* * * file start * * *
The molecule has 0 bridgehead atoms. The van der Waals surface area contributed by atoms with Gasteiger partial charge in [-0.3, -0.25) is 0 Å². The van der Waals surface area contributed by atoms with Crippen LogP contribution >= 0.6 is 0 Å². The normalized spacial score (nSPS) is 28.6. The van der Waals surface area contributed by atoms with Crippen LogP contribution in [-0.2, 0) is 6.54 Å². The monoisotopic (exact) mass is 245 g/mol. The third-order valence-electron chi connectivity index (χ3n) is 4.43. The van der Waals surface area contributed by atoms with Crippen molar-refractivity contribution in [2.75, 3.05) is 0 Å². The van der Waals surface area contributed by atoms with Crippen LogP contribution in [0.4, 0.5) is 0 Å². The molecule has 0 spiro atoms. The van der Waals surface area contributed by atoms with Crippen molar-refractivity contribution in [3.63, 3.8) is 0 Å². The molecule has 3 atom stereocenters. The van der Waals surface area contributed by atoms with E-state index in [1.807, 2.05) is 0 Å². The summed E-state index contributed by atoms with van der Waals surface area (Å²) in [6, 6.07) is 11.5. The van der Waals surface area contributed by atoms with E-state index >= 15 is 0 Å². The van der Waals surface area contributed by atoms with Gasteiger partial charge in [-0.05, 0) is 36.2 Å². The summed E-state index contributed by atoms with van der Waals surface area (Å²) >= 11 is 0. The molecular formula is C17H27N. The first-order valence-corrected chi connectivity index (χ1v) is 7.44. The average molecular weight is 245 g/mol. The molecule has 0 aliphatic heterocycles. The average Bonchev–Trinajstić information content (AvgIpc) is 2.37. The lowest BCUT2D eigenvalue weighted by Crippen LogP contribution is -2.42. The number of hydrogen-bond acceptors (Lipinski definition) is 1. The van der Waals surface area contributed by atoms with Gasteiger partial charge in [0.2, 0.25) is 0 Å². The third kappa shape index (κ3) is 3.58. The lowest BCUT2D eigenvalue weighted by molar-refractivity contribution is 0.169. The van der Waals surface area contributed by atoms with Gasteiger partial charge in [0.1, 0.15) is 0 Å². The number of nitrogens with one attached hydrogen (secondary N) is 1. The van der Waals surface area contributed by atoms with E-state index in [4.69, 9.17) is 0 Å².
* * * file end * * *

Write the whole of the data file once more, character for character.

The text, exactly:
The molecule has 0 bridgehead atoms. The van der Waals surface area contributed by atoms with Gasteiger partial charge in [-0.3, -0.25) is 0 Å². The van der Waals surface area contributed by atoms with Crippen LogP contribution >= 0.6 is 0 Å². The normalized spacial score (nSPS) is 28.6. The van der Waals surface area contributed by atoms with Crippen LogP contribution in [-0.2, 0) is 6.54 Å². The monoisotopic (exact) mass is 245 g/mol. The third-order valence-electron chi connectivity index (χ3n) is 4.43. The van der Waals surface area contributed by atoms with Crippen molar-refractivity contribution in [2.75, 3.05) is 0 Å². The van der Waals surface area contributed by atoms with Crippen LogP contribution in [0.4, 0.5) is 0 Å². The molecule has 0 spiro atoms. The van der Waals surface area contributed by atoms with Crippen molar-refractivity contribution in [3.63, 3.8) is 0 Å². The molecule has 3 atom stereocenters. The van der Waals surface area contributed by atoms with E-state index in [1.807, 2.05) is 0 Å². The summed E-state index contributed by atoms with van der Waals surface area (Å²) in [6, 6.07) is 11.5. The van der Waals surface area contributed by atoms with E-state index >= 15 is 0 Å². The van der Waals surface area contributed by atoms with Gasteiger partial charge in [-0.05, 0) is 36.2 Å². The summed E-state index contributed by atoms with van der Waals surface area (Å²) >= 11 is 0. The molecular formula is C17H27N. The first-order valence-corrected chi connectivity index (χ1v) is 7.44. The average molecular weight is 245 g/mol. The molecule has 0 aliphatic heterocycles. The average Bonchev–Trinajstić information content (AvgIpc) is 2.37. The lowest BCUT2D eigenvalue weighted by Crippen LogP contribution is -2.42. The number of hydrogen-bond acceptors (Lipinski definition) is 1. The van der Waals surface area contributed by atoms with Gasteiger partial charge in [0.2, 0.25) is 0 Å². The third kappa shape index (κ3) is 3.58. The lowest BCUT2D eigenvalue weighted by molar-refractivity contribution is 0.169. The van der Waals surface area contributed by atoms with Gasteiger partial charge in [0.1, 0.15) is 0 Å². The number of nitrogens with one attached hydrogen (secondary N) is 1. The van der Waals surface area contributed by atoms with E-state index in [4.69, 9.17) is 0 Å².